If you want your wildflower meadow to be long-lasting, sustainable and easy to care for.  Getting the maintenance regime right is essential.  Here are some helpful Q’s and A’s to help you.

Wildflower areas are stunningly beautiful and relatively low maintenance.  However, they do need a little annual TLC if their beauty is to be sustained.

Frequently Asked Questions

When Is The Best Time To Cut My Wildflower Meadow?

I can’t sit here looking out of my window in deepest Norfolk and give you a date to mow your meadow.  You need to decide for yourself based on things like local weather conditions, the species that are growing in your meadow, the time you have available and the growth stage of the plants.

The best reference for any wildflower maintenance jobs is Mother Nature.  When you can see that most of the plants in your meadow area have finished flowering you will know that Mother Nature has almost done her job for that season. It’s time then for you to intervene.

When your wildflower meadow has started to lose its colour and vigour towards the end of summer, it’s time to rejuvenate it by removing spent vegetation.

The purpose of a flower is to get pollinated and set seed so that the species won’t die out.  Once that’s done, the plant will either die, or it will relax until next spring.  (An annual plant will die after setting seed, a perennial will concentrate its efforts on strengthening the mother plant and surviving the winter)

When the seed has been set, then it’s time for you to remove the excess vegetation.  That way you are allowing air and light into the crown of the mother plant.

Signs That Your Meadow Is Ready For Cutting

  • Few visible flower heads and hardly any flower buds.
  • Lots of brittle dry stems and seedheads
  • Overall appearance has turned from lush green to straw-coloured
  • Vegetation falling over – even if it’s still green

What Tools Should I Use To Mow My Meadow?

You are trying to remove vegetation completely so that it doesn’t add nutrients to the soil.  A strimmer is a bad choice of tool because it will flay the vegetation and spray little bits hither and thither.

Traditionally a scythe would be used however, not many people have them in the shed any more.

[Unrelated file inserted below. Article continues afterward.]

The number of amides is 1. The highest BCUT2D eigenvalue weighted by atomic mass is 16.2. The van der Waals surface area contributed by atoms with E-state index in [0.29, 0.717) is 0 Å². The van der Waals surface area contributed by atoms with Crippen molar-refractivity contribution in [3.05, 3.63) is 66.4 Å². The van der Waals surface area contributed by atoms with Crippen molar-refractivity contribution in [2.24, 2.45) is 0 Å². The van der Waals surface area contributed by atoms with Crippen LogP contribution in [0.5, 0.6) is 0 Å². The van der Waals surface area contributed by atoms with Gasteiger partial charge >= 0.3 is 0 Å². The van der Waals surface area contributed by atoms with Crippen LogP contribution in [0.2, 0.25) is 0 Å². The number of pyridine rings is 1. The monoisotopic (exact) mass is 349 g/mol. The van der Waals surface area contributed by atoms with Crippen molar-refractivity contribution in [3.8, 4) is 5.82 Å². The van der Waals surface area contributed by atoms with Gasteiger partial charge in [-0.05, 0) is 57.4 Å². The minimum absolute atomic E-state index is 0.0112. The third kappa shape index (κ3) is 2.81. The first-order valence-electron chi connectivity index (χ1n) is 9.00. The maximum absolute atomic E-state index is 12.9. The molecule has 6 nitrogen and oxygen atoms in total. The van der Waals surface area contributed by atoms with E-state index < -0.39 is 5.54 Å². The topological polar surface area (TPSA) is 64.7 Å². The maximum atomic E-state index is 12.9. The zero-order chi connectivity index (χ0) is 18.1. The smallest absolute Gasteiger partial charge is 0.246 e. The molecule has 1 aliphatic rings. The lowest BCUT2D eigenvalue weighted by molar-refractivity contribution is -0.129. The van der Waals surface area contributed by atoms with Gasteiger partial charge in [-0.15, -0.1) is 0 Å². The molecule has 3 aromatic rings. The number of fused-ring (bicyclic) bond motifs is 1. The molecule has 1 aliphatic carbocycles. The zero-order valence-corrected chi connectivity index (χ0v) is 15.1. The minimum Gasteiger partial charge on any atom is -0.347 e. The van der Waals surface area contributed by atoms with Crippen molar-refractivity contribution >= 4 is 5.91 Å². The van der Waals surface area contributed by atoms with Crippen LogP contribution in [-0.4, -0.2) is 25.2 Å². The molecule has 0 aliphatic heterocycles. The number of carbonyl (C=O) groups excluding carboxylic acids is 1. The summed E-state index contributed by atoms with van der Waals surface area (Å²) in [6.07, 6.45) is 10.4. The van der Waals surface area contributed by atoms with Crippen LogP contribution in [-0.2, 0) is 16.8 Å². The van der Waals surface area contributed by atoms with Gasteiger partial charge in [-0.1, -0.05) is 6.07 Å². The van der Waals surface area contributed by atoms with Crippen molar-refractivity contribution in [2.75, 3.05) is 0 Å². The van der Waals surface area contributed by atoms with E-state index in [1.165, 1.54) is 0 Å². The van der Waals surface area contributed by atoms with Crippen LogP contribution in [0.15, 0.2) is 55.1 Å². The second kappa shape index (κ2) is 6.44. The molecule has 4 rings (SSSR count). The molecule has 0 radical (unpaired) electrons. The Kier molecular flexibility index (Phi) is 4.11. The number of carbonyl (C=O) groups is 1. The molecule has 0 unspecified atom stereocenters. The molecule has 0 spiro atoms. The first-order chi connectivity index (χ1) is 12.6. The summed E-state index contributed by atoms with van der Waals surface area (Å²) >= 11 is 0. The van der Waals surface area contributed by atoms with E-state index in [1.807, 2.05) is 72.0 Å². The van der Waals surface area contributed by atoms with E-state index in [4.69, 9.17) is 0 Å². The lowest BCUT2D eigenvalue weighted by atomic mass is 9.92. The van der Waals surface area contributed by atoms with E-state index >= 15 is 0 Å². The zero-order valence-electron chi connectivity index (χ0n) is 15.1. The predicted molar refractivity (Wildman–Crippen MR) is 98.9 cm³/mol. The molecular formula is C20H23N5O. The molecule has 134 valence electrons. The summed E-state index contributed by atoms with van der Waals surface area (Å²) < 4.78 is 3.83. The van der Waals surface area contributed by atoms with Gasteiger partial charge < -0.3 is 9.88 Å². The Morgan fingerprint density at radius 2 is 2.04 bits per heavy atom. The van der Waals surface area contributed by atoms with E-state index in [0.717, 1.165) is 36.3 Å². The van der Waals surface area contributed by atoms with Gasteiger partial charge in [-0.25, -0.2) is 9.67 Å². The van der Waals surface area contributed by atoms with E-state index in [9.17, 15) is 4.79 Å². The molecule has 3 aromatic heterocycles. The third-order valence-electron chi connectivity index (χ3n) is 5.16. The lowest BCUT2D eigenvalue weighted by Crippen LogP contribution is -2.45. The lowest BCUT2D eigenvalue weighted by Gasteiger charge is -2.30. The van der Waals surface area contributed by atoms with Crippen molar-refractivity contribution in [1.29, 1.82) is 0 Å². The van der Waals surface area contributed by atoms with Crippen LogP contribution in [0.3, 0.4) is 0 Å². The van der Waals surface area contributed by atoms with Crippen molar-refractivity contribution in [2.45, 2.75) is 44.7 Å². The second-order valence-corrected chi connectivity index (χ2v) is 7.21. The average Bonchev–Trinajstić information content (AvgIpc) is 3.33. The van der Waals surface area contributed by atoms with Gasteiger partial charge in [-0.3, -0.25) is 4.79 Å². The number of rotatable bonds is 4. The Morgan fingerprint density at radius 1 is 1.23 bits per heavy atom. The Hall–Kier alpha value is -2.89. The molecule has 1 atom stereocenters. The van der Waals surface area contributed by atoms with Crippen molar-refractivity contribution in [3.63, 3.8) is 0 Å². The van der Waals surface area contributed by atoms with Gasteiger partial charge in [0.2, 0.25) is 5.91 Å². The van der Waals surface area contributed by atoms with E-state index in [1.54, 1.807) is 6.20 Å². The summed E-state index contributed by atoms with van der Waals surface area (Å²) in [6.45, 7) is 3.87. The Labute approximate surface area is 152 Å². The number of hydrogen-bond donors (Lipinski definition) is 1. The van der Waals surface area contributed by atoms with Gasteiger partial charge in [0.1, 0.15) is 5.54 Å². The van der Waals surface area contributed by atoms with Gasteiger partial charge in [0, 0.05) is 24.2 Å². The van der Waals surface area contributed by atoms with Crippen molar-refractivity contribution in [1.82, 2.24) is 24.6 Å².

A lawnmower cuts the sward too short and probably won’t cope with the sheer bulk of leaves and stems to be cut and collected.

For a small area, use garden shears.

For larger areas, it’s worth investing in a long-handled hedge trimmer.

Will All Of The Wildflower Species I Sow Establish Equally?

Whether you are sowing wildflowers from seed or using a pregrown matting to establish your mini-meadow, don’t expect to see every species every year.   These plants are fickle.  If the weather conditions aren’t right, they won’t grow.  If the soil doesn’t have their preferred balance of nutrients – they won’t grow.  If they don’t like the neighbouring plants – they won’t grow. 

You must be prepared to enjoy what does grow and expect to see a different balance of species every year.  With wildflowers, each season brings a new surprise.  Some are good, some are disappointing.  All are interesting.

Why Is There So Much Grass In My Wildflower Area?

This is one of the things we get asked a lot.  If this is one of your concerns – you are not alone.

First of all – grass is good.  It will provide good soil coverage in wintertime when some of the flowering plants are dormant.  That’s great for wildlife habitat and it’s great for keeping the soil warm and moist so that seeds can germinate.

If you feel you have too much grass.  Think about the time of year.  In autumn, winter and early spring some of the flowering plants are dormant.  You won’t see their foliage but that doesn’t mean they’re not there.

Now think about the soil type – is it low nutrient?  Truly low nutrient soil is hard to find.  Most of our gardens have been improved over the years.  If you are in a new-build, the chances are it was built either on an existing garden or on farmland.  Both will have been well fed.  Grass thrives in well-fed soil and tends to outcompete some wildflowers.

Your meadow management can reduce soil fertility – but it will take a long time. 

How Do I Get More Flowers And Less Grass?

Be prepared to take a little extra time each autumn to weed out some of the grasses and reseed (or plug plant) the bare patches with wildflowers.  There’s an amazing little bi-annual plant called yellow rattle that you ought to add to your species mix.  The seed must be sown fresh every autumn into fairly bare ground.  When it starts to grow it takes its nutrients from the grass plants which makes them weaker.  Farmers hate yellow rattle, gardeners love it. 

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